Can You Use a Credit Card to Get a Cashier's Check or Money Order?

Legally people can use funds derived from a credit card to buy a cashier's check or a money order. However, some financial institutions may choose not to accept a credit card as a form of payment. Aside from financial institutions, some retail stores and money service providers issue money orders and these firms may or may not accept payments made with credit cards.


Paying With A Credit Card

Cashier's checks and money orders are negotiable instruments that provide the payee with guaranteed funds. People buying these items must pay with cash. Anyone intending to fund the purchase with a credit card must do so by making a cash advance, rather than directly paying for the item with the card. Technically the purchaser pays for the check or money order with cash, as opposed to the credit card, because the cash advance and the purchase are two separate transactions.


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Banks normally allow both customers and non-customers to take cash advances if they present a valid form of ID and a major credit card. However, banks are not required to process cash advances in excess of $5,000 for non-customers. Many financial institutions charge a fee for issuing cashier's checks and money orders. Some banks and credit unions only issue these negotiable items to account holders. Purchase rules among other businesses that sell money orders vary from business to business.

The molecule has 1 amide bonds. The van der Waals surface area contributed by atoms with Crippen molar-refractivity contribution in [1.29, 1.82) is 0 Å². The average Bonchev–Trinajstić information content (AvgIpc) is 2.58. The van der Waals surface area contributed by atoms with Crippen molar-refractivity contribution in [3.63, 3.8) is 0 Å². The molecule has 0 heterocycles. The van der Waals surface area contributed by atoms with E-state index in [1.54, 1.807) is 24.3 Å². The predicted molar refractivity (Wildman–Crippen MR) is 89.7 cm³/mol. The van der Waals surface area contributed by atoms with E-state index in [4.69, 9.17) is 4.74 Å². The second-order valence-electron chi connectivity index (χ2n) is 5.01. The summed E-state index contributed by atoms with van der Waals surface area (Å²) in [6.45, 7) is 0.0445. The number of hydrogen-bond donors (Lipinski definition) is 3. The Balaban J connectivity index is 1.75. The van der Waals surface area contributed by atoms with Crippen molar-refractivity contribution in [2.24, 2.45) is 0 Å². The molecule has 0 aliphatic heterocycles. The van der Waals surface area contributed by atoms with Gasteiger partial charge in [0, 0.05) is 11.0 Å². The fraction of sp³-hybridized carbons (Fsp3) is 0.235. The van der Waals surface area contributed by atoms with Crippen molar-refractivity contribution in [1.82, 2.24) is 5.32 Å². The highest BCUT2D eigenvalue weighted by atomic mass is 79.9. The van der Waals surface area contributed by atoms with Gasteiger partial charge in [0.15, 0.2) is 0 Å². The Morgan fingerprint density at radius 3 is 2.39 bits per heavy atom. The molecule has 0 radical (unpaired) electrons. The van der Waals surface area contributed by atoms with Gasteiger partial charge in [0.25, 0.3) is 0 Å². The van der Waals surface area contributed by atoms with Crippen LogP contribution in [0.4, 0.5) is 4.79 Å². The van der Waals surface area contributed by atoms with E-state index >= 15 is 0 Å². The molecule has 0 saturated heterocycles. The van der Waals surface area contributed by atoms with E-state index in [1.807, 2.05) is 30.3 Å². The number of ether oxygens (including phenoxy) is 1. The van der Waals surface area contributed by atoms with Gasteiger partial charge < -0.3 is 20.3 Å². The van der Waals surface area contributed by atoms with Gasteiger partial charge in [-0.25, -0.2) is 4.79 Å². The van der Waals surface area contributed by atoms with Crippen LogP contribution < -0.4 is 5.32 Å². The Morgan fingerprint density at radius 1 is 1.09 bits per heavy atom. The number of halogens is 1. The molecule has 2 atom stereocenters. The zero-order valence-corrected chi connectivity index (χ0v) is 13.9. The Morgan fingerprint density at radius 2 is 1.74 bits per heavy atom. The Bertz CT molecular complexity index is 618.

Generally, financial companies charges higher rates for cash advances than other types of transactions. Additionally, many firms charge a transaction fee that can amount to 3 percent of the cash advance amount. These fees can make cash advances very costly for consumers. Any fees charged by the bank or business for purchasing a money order or cashier's check are on top of the already significant cash advance fees. People close to their credit limit may also incur over limit fees if the overall total causes them to exceed their account limit.


Other Considerations

Cashier's checks are obligations of the bank, as opposed to the person who buys the check. If a bank allows a customer to make a cash advance and then buy a cashier's check, the bank is at risk of a loss if the credit card company disputes the cash advance. This occurs in situations involving identity theft and often results in the bank having to reimburse the account of the victim. In such a situation the bank still has an obligation to honor the cashier's check if another bank presents it for payment.


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